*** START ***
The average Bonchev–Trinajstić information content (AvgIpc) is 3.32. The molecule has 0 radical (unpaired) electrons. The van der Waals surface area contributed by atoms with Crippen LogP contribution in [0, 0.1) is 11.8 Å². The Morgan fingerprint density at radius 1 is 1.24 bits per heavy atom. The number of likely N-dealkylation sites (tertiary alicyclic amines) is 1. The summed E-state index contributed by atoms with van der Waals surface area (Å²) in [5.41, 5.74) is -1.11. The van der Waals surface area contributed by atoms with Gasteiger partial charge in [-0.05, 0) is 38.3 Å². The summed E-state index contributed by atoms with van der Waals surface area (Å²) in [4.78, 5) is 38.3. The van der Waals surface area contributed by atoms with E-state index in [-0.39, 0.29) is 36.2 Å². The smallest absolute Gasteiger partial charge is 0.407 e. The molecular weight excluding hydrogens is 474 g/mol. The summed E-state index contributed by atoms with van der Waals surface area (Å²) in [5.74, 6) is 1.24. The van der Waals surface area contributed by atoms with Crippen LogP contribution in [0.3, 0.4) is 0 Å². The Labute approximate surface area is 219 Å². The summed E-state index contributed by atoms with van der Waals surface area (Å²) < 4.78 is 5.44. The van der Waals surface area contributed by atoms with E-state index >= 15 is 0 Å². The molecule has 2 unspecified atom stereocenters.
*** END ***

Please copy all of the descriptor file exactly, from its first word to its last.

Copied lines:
The average Bonchev–Trinajstić information content (AvgIpc) is 3.32. The molecule has 0 radical (unpaired) electrons. The van der Waals surface area contributed by atoms with Crippen LogP contribution in [0, 0.1) is 11.8 Å². The Morgan fingerprint density at radius 1 is 1.24 bits per heavy atom. The number of likely N-dealkylation sites (tertiary alicyclic amines) is 1. The summed E-state index contributed by atoms with van der Waals surface area (Å²) in [5.41, 5.74) is -1.11. The van der Waals surface area contributed by atoms with Gasteiger partial charge in [-0.05, 0) is 38.3 Å². The summed E-state index contributed by atoms with van der Waals surface area (Å²) in [4.78, 5) is 38.3. The van der Waals surface area contributed by atoms with E-state index in [-0.39, 0.29) is 36.2 Å². The smallest absolute Gasteiger partial charge is 0.407 e. The molecular weight excluding hydrogens is 474 g/mol. The summed E-state index contributed by atoms with van der Waals surface area (Å²) in [5.74, 6) is 1.24. The van der Waals surface area contributed by atoms with Crippen LogP contribution in [0.3, 0.4) is 0 Å². The Labute approximate surface area is 219 Å². The summed E-state index contributed by atoms with van der Waals surface area (Å²) < 4.78 is 5.44. The van der Waals surface area contributed by atoms with E-state index >= 15 is 0 Å². The molecule has 2 unspecified atom stereocenters.